Hi 1st Timothy
I agree with the previous posts.
In our house, it drives us crazy when that happens. It doesn't happen often, but enough for us to have
developed strategies for when it does. Depends on when and where it does happen. But when it
overwhelms us, we do some hard praying. Each and everytime we've prayed for support or guidence,
it came. Sometimes it takes a week or two but we've always been provided with a support of some kind.
Currently in the form of respit care and a behavior specialist - couselor.
One strategy is to ignore him. Eventually he gets tired and moves on.
Another is to try to redirect him. Change the focus of the discussion. Don't engage in "his" debate.
He doesn't really understand the implications of his words. We need to offer mercy and show him grace.
Another is "brain stoppers". When he gets stuck on one subject over and over and over and over and over...
my wife throughs out a brain stopper. Something totally off subject that makes no sense at all. "Utility lines
carry electricity." Or maybe just one word, off subject. "Orange". "Chair". "Bookshelf". (etc).
This often stops him in his tracks!
Then there is the "Broken Record" strategy. Repeat one word over and over and over and over...until he stops
and looks at you like you got two heads.
Maybe try the agreement strategy. Your right. Yes. Your right. He can't agure against you if you "say" you agree.
I also encourage you to read some books on Aspergers Syndrome or The Strong Willed Child.
Or perhaps a book on Oppositional Defience Disorders. They will offer you insight and understanding
of the disorders and will provide you with some other possible strategies.
Here is one for an adult to try:
When cousin begins to ... "start up"... stand up straight and still. Adult tells cousin to stand in front of them.
Tell him to stand still and look at your nose. Now tell him to gently touch the end of your nose. Now that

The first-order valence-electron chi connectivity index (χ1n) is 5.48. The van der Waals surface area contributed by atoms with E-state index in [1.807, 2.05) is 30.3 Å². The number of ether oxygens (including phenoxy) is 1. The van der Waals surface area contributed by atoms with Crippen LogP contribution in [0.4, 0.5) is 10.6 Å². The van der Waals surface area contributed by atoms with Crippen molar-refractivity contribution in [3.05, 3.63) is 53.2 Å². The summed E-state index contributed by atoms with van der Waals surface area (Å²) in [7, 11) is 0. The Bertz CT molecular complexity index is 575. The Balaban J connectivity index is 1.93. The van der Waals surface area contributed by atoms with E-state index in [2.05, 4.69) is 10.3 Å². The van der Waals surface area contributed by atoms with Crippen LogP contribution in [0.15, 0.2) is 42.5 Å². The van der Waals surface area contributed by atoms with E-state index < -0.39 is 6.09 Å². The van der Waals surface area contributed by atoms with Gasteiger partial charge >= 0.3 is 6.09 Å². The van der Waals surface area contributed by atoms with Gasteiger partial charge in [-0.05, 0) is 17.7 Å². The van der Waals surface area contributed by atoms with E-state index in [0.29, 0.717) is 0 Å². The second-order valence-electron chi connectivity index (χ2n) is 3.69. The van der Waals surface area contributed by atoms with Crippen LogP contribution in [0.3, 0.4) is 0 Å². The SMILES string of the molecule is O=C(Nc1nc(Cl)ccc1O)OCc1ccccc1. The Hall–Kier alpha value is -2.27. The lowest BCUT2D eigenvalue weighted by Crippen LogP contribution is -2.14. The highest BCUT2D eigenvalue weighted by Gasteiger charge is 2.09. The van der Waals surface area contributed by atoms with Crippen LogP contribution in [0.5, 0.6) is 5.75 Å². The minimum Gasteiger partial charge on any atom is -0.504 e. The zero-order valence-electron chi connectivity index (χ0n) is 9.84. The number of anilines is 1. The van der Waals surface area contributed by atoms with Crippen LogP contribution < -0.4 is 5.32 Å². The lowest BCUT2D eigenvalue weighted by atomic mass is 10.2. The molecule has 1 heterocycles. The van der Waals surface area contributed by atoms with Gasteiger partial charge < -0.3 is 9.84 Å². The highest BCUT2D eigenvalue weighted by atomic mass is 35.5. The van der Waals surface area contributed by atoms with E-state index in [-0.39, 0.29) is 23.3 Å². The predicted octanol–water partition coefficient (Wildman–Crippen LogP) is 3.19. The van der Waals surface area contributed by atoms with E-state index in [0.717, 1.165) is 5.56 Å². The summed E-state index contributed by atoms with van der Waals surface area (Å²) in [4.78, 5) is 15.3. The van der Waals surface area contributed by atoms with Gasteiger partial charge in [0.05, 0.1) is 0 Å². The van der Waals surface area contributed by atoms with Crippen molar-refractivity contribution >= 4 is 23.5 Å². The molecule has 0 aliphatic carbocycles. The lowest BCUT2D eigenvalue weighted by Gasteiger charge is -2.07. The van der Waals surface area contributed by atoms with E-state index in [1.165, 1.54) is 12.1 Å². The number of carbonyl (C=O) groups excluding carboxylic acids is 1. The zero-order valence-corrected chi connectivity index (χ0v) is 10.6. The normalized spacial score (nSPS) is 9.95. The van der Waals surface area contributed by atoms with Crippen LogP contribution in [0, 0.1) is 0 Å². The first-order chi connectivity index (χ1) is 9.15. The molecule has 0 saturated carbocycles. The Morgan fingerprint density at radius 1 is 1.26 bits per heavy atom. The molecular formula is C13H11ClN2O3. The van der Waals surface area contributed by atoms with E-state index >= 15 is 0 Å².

the adult has asserted the authority in a non threating way, give the child direction in a firm, steady, moderate
matter of fact, tone of voice. Never argue. Just statement. Repeat same statement in same tone if neccessary.
Non-emotional, matter of fact moderate firm tone of voice.
Sometimes our children with special needs are held to lower expectations. Your cousin seems to be smart.
Perhaps, with further study, there are strategies to help him assume more responsibility for himself ???
Will take some self education thru reading and asking questions. Maybe even joining a support group
to get ideas. I feel any one can learn. Its a matter of teaching in a manner that they can understand.
It takes thought and imagination and practice. I do believe it can be done, specially if backed up by lots of prayer.
I do believe in prayer! I see it work so many times!!!
1st Timothy. Did you cousin have the oppotunity to buy something, too?
If not, might there have been some kind of resentment that set him off?
Sometimes our children don't know how to properly express themselves, so they act out.
This is common among those with Autism disorders.
One last thing. I don't think you offended anyone with your post. This is what we talk about quite often
in our support groups. You voiced your concerns well, as you always do here at the Oasis. You are wise
beyond your years. Share as often as you like. This is important for every one to know. Thank you for the thread.
Hugs and luv to you my dear sister.